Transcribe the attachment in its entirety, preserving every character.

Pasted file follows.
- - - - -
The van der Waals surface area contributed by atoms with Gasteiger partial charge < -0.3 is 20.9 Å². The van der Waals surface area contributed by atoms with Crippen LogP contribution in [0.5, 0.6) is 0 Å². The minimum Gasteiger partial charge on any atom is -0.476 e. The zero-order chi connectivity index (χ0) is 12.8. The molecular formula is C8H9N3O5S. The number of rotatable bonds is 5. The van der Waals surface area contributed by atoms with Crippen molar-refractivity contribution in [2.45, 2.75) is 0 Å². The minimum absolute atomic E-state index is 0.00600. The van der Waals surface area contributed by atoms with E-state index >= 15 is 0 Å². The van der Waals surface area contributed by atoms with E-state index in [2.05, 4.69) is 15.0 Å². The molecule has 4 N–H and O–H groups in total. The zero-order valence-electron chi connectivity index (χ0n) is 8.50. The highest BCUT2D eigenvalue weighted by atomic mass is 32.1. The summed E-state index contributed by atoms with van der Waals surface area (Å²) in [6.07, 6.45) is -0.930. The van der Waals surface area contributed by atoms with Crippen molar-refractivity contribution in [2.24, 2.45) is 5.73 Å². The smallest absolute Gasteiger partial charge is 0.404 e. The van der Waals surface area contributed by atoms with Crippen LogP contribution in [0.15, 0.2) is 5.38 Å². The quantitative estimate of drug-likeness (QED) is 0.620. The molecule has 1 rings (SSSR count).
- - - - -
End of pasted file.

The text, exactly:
The van der Waals surface area contributed by atoms with Gasteiger partial charge < -0.3 is 20.9 Å². The van der Waals surface area contributed by atoms with Crippen LogP contribution in [0.5, 0.6) is 0 Å². The minimum Gasteiger partial charge on any atom is -0.476 e. The zero-order chi connectivity index (χ0) is 12.8. The molecular formula is C8H9N3O5S. The number of rotatable bonds is 5. The van der Waals surface area contributed by atoms with Crippen molar-refractivity contribution in [2.45, 2.75) is 0 Å². The minimum absolute atomic E-state index is 0.00600. The van der Waals surface area contributed by atoms with E-state index >= 15 is 0 Å². The van der Waals surface area contributed by atoms with E-state index in [2.05, 4.69) is 15.0 Å². The molecule has 4 N–H and O–H groups in total. The zero-order valence-electron chi connectivity index (χ0n) is 8.50. The highest BCUT2D eigenvalue weighted by atomic mass is 32.1. The summed E-state index contributed by atoms with van der Waals surface area (Å²) in [6.07, 6.45) is -0.930. The van der Waals surface area contributed by atoms with Crippen molar-refractivity contribution in [2.24, 2.45) is 5.73 Å². The smallest absolute Gasteiger partial charge is 0.404 e. The van der Waals surface area contributed by atoms with Crippen LogP contribution in [0.15, 0.2) is 5.38 Å². The quantitative estimate of drug-likeness (QED) is 0.620. The molecule has 1 rings (SSSR count).